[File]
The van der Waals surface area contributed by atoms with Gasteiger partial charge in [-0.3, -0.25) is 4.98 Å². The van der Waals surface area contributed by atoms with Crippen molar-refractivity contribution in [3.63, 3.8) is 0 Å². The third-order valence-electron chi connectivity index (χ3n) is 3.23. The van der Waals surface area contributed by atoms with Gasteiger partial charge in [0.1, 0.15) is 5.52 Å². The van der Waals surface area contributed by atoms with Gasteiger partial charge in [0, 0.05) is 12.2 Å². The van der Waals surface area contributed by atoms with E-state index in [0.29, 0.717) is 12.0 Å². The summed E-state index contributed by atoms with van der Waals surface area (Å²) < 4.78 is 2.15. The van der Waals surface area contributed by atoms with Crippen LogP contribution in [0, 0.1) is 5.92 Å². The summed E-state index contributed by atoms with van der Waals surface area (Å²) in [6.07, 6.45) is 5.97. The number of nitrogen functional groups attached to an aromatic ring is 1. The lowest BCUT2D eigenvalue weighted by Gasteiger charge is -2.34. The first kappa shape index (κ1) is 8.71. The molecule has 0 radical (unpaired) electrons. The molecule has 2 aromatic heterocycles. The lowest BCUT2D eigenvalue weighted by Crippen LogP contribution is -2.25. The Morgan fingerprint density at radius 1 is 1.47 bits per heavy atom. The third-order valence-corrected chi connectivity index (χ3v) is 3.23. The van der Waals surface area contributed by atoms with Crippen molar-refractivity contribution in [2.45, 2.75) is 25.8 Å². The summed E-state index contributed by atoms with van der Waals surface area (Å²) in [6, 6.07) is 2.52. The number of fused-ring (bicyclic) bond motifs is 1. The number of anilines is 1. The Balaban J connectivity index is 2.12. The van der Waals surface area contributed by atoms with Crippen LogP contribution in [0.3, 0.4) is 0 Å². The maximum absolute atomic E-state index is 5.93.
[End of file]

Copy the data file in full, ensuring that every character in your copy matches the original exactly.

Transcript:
The van der Waals surface area contributed by atoms with Gasteiger partial charge in [-0.3, -0.25) is 4.98 Å². The van der Waals surface area contributed by atoms with Crippen molar-refractivity contribution in [3.63, 3.8) is 0 Å². The third-order valence-electron chi connectivity index (χ3n) is 3.23. The van der Waals surface area contributed by atoms with Gasteiger partial charge in [0.1, 0.15) is 5.52 Å². The van der Waals surface area contributed by atoms with Gasteiger partial charge in [0, 0.05) is 12.2 Å². The van der Waals surface area contributed by atoms with E-state index in [0.29, 0.717) is 12.0 Å². The summed E-state index contributed by atoms with van der Waals surface area (Å²) < 4.78 is 2.15. The van der Waals surface area contributed by atoms with Crippen LogP contribution in [0, 0.1) is 5.92 Å². The summed E-state index contributed by atoms with van der Waals surface area (Å²) in [6.07, 6.45) is 5.97. The number of nitrogen functional groups attached to an aromatic ring is 1. The lowest BCUT2D eigenvalue weighted by Gasteiger charge is -2.34. The first kappa shape index (κ1) is 8.71. The molecule has 0 radical (unpaired) electrons. The molecule has 2 aromatic heterocycles. The lowest BCUT2D eigenvalue weighted by Crippen LogP contribution is -2.25. The Morgan fingerprint density at radius 1 is 1.47 bits per heavy atom. The third-order valence-corrected chi connectivity index (χ3v) is 3.23. The van der Waals surface area contributed by atoms with Crippen molar-refractivity contribution in [2.45, 2.75) is 25.8 Å². The summed E-state index contributed by atoms with van der Waals surface area (Å²) in [6, 6.07) is 2.52. The number of fused-ring (bicyclic) bond motifs is 1. The number of anilines is 1. The Balaban J connectivity index is 2.12. The van der Waals surface area contributed by atoms with Crippen LogP contribution in [0.3, 0.4) is 0 Å². The maximum absolute atomic E-state index is 5.93.